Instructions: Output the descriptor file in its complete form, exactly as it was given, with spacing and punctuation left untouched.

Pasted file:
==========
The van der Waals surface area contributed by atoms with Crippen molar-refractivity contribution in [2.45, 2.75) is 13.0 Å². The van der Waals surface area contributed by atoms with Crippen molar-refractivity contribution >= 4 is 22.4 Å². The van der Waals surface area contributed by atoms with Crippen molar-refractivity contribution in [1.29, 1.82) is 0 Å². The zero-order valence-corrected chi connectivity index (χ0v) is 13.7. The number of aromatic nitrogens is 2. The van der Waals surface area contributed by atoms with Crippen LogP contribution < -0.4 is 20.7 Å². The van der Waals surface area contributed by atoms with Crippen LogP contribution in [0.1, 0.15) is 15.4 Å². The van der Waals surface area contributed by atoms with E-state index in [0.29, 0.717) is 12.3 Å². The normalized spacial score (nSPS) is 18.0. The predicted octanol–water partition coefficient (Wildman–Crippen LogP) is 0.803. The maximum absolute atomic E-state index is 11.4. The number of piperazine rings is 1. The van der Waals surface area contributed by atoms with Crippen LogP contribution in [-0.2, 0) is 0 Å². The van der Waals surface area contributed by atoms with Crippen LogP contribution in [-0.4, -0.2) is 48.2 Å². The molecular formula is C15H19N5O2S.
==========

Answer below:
The van der Waals surface area contributed by atoms with Crippen molar-refractivity contribution in [2.45, 2.75) is 13.0 Å². The van der Waals surface area contributed by atoms with Crippen molar-refractivity contribution >= 4 is 22.4 Å². The van der Waals surface area contributed by atoms with Crippen molar-refractivity contribution in [1.29, 1.82) is 0 Å². The zero-order valence-corrected chi connectivity index (χ0v) is 13.7. The number of aromatic nitrogens is 2. The van der Waals surface area contributed by atoms with Crippen LogP contribution < -0.4 is 20.7 Å². The van der Waals surface area contributed by atoms with Crippen LogP contribution in [0.1, 0.15) is 15.4 Å². The van der Waals surface area contributed by atoms with E-state index in [0.29, 0.717) is 12.3 Å². The normalized spacial score (nSPS) is 18.0. The predicted octanol–water partition coefficient (Wildman–Crippen LogP) is 0.803. The maximum absolute atomic E-state index is 11.4. The number of piperazine rings is 1. The van der Waals surface area contributed by atoms with Crippen LogP contribution in [-0.2, 0) is 0 Å². The van der Waals surface area contributed by atoms with Crippen LogP contribution in [-0.4, -0.2) is 48.2 Å². The molecular formula is C15H19N5O2S.